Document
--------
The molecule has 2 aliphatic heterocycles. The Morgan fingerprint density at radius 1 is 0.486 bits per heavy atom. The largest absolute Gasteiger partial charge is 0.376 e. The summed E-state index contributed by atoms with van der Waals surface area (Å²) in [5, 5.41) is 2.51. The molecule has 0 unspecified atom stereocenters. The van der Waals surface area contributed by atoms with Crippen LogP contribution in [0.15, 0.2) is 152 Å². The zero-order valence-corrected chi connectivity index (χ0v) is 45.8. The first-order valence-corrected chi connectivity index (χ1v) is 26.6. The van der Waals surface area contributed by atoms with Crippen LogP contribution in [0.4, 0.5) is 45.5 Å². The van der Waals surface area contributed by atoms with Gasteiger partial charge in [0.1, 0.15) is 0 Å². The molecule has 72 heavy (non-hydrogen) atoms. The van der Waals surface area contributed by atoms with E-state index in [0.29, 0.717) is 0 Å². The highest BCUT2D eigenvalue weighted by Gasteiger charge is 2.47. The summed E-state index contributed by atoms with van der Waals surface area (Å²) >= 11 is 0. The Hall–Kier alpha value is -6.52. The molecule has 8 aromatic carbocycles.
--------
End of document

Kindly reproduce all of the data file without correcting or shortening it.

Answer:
The molecule has 2 aliphatic heterocycles. The Morgan fingerprint density at radius 1 is 0.486 bits per heavy atom. The largest absolute Gasteiger partial charge is 0.376 e. The summed E-state index contributed by atoms with van der Waals surface area (Å²) in [5, 5.41) is 2.51. The molecule has 0 unspecified atom stereocenters. The van der Waals surface area contributed by atoms with Crippen LogP contribution in [0.15, 0.2) is 152 Å². The zero-order valence-corrected chi connectivity index (χ0v) is 45.8. The first-order valence-corrected chi connectivity index (χ1v) is 26.6. The van der Waals surface area contributed by atoms with Crippen LogP contribution in [0.4, 0.5) is 45.5 Å². The van der Waals surface area contributed by atoms with Gasteiger partial charge in [0.1, 0.15) is 0 Å². The molecule has 72 heavy (non-hydrogen) atoms. The van der Waals surface area contributed by atoms with E-state index in [0.29, 0.717) is 0 Å². The highest BCUT2D eigenvalue weighted by Gasteiger charge is 2.47. The summed E-state index contributed by atoms with van der Waals surface area (Å²) >= 11 is 0. The Hall–Kier alpha value is -6.52. The molecule has 8 aromatic carbocycles.